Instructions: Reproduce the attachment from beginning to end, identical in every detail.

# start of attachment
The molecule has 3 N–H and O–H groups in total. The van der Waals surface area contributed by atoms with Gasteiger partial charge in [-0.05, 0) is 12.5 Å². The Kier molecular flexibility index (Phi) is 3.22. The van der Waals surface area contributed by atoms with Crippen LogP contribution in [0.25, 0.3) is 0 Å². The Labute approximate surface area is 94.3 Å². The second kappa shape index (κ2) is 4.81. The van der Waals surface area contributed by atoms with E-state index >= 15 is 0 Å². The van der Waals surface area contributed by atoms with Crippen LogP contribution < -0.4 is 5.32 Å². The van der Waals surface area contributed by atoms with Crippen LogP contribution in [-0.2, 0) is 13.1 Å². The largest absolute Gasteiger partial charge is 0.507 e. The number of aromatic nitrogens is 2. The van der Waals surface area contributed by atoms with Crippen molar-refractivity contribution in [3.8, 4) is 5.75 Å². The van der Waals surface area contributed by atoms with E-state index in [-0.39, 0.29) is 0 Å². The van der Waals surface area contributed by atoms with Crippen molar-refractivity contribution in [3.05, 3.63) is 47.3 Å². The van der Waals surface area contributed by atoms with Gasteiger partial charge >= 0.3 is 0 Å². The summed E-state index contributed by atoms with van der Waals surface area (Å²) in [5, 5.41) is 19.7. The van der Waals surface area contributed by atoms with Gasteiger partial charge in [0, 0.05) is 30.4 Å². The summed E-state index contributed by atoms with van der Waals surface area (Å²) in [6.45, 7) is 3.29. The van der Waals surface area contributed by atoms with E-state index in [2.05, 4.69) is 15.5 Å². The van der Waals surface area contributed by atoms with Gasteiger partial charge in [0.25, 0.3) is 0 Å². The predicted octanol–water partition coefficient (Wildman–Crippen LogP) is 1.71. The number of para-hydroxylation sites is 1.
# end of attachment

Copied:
The molecule has 3 N–H and O–H groups in total. The van der Waals surface area contributed by atoms with Gasteiger partial charge in [-0.05, 0) is 12.5 Å². The Kier molecular flexibility index (Phi) is 3.22. The van der Waals surface area contributed by atoms with Crippen LogP contribution in [0.25, 0.3) is 0 Å². The Labute approximate surface area is 94.3 Å². The second kappa shape index (κ2) is 4.81. The van der Waals surface area contributed by atoms with E-state index >= 15 is 0 Å². The van der Waals surface area contributed by atoms with Crippen LogP contribution < -0.4 is 5.32 Å². The van der Waals surface area contributed by atoms with Crippen LogP contribution in [-0.2, 0) is 13.1 Å². The largest absolute Gasteiger partial charge is 0.507 e. The number of aromatic nitrogens is 2. The van der Waals surface area contributed by atoms with Crippen molar-refractivity contribution in [3.8, 4) is 5.75 Å². The van der Waals surface area contributed by atoms with E-state index in [-0.39, 0.29) is 0 Å². The van der Waals surface area contributed by atoms with Crippen molar-refractivity contribution in [3.05, 3.63) is 47.3 Å². The van der Waals surface area contributed by atoms with Gasteiger partial charge >= 0.3 is 0 Å². The summed E-state index contributed by atoms with van der Waals surface area (Å²) in [5, 5.41) is 19.7. The van der Waals surface area contributed by atoms with Gasteiger partial charge in [0, 0.05) is 30.4 Å². The summed E-state index contributed by atoms with van der Waals surface area (Å²) in [6.45, 7) is 3.29. The van der Waals surface area contributed by atoms with E-state index in [2.05, 4.69) is 15.5 Å². The van der Waals surface area contributed by atoms with Gasteiger partial charge in [0.25, 0.3) is 0 Å². The predicted octanol–water partition coefficient (Wildman–Crippen LogP) is 1.71. The number of para-hydroxylation sites is 1.